Remember how I said Liverpool may struggle to score from a set piece in this one? The Saints have conceded a CBS chance less than once every three games when on home turf, so they clearly defend dead balls well (and better than the Reds do on the road, as we can see).

My gut instinct for this one is to predict a score draw. Southampton have won none of their five home games against top half sides so far this season (and are the only team in the division to have drawn a blank in this way), whilst Liverpool have won just one of their six away matches at top ten teams.

Although that one win was a fantastic 5-0 trouncing of Tottenham Hotspur, Brendan Rodgers does seem to have a brain freeze when facing Pochettino’s Southampton, employing an almost 4-2-4 formation in a 3-1 defeat at St. Mary’s last season, and using a backline made entirely of centre backs in Liverpool’s only home defeat in 2013/14.

Which ever team scores the first goal, Liverpool will have a decent chance of a positive result. Southampton have lost more points from winning positions (fifteen) than any other team in the top flight this season, whilst at the same time being one of the five teams yet to win a league game after going behind in this campaign.

With Southampton not having a great deal to play for, and Liverpool still in the title hunt, I’m hopeful that an increased level of desire and application can see the Reds heading back north with three points. I’m going to the match for once, so I certainly hope that this is the case, but the stats certainly show this won’t be a walkover by any means.

Please check out my other articles, and follow me on Twitter, Facebook or LinkedIn. Scroll down to see the related posts for this article. Thanks.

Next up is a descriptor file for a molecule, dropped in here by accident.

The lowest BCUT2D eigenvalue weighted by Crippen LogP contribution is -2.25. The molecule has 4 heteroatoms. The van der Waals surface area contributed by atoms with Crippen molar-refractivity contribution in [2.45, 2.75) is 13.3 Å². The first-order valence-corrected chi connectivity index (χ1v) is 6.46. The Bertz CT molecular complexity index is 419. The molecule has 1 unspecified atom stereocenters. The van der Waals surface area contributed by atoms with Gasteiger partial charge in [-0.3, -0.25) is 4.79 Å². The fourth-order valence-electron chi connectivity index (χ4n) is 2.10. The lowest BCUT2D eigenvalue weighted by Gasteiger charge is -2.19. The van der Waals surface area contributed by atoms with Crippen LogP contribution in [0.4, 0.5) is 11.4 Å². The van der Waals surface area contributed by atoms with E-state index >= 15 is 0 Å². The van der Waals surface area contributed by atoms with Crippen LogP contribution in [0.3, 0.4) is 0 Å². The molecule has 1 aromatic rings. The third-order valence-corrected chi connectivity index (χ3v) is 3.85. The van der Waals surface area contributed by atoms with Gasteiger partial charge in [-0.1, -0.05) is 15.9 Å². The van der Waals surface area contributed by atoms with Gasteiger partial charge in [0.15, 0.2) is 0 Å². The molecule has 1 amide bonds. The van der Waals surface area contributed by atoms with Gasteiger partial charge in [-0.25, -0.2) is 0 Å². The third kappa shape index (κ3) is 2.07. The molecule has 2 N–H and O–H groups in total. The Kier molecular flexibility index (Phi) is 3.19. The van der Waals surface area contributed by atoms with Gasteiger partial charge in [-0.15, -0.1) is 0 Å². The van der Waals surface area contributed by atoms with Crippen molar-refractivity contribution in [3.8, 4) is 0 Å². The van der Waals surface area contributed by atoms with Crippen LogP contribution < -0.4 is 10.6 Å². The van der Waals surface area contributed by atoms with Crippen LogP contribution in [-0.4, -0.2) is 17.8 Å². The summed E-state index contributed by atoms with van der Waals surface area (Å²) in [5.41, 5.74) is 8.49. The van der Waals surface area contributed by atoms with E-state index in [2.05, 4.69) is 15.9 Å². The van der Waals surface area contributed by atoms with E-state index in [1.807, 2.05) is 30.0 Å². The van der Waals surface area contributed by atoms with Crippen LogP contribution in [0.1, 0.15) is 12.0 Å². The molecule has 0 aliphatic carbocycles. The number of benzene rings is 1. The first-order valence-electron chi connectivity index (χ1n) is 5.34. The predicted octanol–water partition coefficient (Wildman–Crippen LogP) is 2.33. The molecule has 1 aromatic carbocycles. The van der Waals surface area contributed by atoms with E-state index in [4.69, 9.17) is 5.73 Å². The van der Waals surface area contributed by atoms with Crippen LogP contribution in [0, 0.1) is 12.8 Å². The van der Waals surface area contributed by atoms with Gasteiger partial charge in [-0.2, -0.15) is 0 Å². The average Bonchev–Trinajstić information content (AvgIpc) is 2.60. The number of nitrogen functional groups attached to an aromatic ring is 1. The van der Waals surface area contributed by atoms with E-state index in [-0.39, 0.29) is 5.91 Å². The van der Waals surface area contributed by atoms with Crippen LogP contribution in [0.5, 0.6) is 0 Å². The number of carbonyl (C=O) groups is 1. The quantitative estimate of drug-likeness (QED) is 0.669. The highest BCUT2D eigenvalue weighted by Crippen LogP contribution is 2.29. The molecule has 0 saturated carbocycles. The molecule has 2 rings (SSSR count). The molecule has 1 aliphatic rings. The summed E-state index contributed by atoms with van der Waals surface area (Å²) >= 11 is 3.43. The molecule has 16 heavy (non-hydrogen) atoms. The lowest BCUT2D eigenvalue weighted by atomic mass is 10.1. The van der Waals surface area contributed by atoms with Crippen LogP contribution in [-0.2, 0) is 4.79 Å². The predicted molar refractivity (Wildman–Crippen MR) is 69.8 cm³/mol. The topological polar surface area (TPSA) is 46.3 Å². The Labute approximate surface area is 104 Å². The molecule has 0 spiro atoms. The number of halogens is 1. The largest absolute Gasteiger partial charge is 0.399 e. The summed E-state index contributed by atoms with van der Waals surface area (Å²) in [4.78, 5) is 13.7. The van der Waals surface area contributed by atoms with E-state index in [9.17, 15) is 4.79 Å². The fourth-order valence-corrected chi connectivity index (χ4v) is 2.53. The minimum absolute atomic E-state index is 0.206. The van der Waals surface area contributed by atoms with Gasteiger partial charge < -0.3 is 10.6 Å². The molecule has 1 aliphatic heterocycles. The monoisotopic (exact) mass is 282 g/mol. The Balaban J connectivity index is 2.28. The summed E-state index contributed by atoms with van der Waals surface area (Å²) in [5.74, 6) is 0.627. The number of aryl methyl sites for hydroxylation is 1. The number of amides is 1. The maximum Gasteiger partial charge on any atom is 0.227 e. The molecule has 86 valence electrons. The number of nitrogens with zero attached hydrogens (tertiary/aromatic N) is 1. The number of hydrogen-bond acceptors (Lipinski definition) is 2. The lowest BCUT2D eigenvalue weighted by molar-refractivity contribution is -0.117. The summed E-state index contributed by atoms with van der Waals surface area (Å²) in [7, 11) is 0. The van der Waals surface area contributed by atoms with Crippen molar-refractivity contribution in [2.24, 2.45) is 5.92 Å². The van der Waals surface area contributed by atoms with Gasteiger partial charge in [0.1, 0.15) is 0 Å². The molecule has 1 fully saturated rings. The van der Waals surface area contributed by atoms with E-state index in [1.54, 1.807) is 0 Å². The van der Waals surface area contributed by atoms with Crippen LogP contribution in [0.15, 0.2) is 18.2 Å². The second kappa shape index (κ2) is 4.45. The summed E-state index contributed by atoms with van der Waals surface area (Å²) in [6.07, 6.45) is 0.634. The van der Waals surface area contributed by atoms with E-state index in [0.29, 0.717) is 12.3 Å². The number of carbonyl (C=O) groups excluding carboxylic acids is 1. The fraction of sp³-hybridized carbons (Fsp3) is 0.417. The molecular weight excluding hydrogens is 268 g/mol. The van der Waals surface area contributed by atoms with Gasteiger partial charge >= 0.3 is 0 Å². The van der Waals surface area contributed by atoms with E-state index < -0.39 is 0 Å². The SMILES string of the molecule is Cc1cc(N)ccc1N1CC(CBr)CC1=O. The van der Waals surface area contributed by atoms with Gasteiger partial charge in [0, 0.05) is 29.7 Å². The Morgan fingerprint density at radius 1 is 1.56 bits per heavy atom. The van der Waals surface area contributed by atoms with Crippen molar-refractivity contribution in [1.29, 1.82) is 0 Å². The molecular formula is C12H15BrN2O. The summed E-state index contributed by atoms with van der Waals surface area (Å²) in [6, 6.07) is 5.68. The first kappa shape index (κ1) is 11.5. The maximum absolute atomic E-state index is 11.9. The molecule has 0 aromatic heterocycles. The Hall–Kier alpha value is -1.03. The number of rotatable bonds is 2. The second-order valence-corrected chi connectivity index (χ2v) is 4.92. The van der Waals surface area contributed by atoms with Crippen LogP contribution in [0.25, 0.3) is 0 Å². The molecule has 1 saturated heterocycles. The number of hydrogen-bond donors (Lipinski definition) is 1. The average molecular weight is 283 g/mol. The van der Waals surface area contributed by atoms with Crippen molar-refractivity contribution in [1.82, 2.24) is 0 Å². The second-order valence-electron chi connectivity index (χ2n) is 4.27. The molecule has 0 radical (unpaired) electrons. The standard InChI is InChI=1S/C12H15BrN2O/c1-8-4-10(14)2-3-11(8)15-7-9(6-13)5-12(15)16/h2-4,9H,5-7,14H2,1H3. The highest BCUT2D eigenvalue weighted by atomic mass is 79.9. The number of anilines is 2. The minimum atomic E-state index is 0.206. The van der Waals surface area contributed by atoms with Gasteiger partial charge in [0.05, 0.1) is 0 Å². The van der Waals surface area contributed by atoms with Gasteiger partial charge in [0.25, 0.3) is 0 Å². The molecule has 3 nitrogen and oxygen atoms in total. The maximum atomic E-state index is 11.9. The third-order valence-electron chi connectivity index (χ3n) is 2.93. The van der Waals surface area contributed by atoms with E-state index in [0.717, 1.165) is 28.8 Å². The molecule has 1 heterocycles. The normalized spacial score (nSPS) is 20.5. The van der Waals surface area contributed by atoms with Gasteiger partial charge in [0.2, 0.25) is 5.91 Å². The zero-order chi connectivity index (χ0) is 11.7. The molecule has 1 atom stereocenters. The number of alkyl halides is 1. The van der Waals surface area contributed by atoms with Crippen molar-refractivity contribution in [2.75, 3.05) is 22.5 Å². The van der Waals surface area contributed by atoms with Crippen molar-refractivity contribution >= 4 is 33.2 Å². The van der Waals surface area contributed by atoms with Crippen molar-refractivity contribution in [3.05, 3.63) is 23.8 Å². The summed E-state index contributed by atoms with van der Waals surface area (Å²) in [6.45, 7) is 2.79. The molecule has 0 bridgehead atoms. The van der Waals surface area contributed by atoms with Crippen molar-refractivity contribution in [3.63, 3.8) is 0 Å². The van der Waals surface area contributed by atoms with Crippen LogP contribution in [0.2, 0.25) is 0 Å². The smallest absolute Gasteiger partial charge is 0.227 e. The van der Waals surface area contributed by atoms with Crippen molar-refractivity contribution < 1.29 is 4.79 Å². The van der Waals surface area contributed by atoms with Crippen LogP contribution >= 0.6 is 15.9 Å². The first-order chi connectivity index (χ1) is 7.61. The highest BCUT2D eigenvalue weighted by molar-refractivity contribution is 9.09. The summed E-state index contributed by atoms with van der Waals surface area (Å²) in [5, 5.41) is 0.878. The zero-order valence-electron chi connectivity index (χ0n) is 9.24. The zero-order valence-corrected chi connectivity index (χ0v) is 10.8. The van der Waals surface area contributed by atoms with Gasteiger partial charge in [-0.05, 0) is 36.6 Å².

2 thoughts on “Southampton vs Liverpool: Chance Quality Preview

  1. I think this is the most difficult fixture in our remaining list. More difficult than City, Chelsea or Tottenham at home. I would be very happy with a draw. It will be interesting to see how Brendan plays this one. Will he start with an attacking squad that leaves Gerrard isolated? Or will he “flip the triangle” and put Henderson back with him?

    • I agree this is probably our hardest remaining fixture, mainly due to our generally poor away record (United away will be tough too, but right now that holds more fear for them than us – a rare occurrence indeed!).

      I think a draw is fine in our pursuit of a top four finish, but if dreams of the title are to be maintained then we’ll need to win.

      It wouldn’t surprise me if Joe Allen was brought in, as he played very well in his cameo appearance against Swansea, and he can help us to retain the ball in midfield. If it were me, I’d leave Coutinho out of the usual front six for Allen, and bring him on if we need a creative spark in the second half.

      In reality, the same starting XI as faced Swansea is the most likely I think. Cheers for reading and commenting.

Leave a Reply

Fill in your details below or click an icon to log in: Logo

You are commenting using your account. Log Out /  Change )

Google photo

You are commenting using your Google account. Log Out /  Change )

Twitter picture

You are commenting using your Twitter account. Log Out /  Change )

Facebook photo

You are commenting using your Facebook account. Log Out /  Change )

Connecting to %s